Where’s my Nobel fix?

Mar 27, 2019
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It’s getting to be that time of year again…

With no odds (or anything else for that matter) posted on ChemBark and Thomson seemingly not making any predictions this year, where do I go for my Nobel Prize gossip?

Well, it seems as though medGadget has come to the rescue, and is running a ‘Guess-A-Nobel’ contest’ – just leave a comment on their blog post with your picks for who will win the Chemistry (or Physics or Physiology/Medicine) prize and you could win an iPod nano (or two or three).

Amongst the guesses for the chemistry prize, Whitesides is getting some attention, with two votes, and Tsien also has two votes (along with others for using fluorescent tags to monitor proteins). Ken Houk – one of my former UCLA colleagues – also gets a mention.

One of the suggested winners is a bit of a long shot if you ask me – not only has John Pople already won the Nobel Prize in Chemistry for his development of computational methods (and winning two Nobels is rare – Curie, Pauling, Sanger and Bardeen are the only individuals to achieve this feat), but he died in 2004, which is the bigger handicap, because Nobel Prizes aren’t handed out posthumously.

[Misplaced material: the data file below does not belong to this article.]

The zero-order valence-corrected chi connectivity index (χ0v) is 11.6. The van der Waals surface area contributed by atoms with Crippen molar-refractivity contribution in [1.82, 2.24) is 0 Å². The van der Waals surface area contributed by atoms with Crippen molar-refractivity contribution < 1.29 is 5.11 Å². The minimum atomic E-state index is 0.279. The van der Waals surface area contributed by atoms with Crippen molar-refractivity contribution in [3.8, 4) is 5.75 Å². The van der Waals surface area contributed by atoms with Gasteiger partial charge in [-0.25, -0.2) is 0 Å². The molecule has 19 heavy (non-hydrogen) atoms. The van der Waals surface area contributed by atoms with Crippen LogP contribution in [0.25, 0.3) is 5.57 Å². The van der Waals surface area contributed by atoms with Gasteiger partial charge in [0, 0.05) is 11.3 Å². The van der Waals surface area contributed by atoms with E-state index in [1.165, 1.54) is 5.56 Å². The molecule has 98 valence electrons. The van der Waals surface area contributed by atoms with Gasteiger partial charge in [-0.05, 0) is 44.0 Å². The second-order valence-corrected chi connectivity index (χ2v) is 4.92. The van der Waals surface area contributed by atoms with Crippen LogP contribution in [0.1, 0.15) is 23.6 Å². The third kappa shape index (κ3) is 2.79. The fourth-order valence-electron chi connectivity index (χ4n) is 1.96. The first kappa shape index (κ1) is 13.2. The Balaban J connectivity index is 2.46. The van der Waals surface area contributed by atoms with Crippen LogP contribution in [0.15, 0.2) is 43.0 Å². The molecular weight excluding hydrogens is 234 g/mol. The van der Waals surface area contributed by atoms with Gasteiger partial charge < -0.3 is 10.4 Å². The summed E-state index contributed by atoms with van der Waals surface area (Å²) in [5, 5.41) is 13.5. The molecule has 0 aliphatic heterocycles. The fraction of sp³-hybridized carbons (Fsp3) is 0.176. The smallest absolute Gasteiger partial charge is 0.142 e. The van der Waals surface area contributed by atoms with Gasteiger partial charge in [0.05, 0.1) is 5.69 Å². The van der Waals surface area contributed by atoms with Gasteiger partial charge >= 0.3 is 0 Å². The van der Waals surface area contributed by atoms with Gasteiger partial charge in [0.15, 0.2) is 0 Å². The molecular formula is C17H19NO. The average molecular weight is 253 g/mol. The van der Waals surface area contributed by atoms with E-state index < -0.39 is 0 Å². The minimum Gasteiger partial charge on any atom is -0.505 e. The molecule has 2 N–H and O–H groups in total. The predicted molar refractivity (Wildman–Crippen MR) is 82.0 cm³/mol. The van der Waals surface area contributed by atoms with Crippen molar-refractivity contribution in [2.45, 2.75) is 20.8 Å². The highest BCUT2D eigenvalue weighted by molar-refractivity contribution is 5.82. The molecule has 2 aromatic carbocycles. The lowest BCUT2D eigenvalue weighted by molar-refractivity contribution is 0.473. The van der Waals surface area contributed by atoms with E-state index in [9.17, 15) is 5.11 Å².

So, go along to medGadget and leave your picks – and while you’re at it, leave us a comment here to let us know who you think will win – no iPods up for grabs, but the respect of the Sceptical Chymist audience awaits…

UPDATE: Thomson must have put up their picks today… – they weren’t there yesterday when I checked. They’ve gone for Lieber or Matyjaszewski or Tsien (doesn’t seem fair that they get three picks).

Stuart

Stuart Cantrill (Chief Editor, Nature Chemistry)


Stu Cantrill

Chief Editor, Nature Chemistry, Springer Nature

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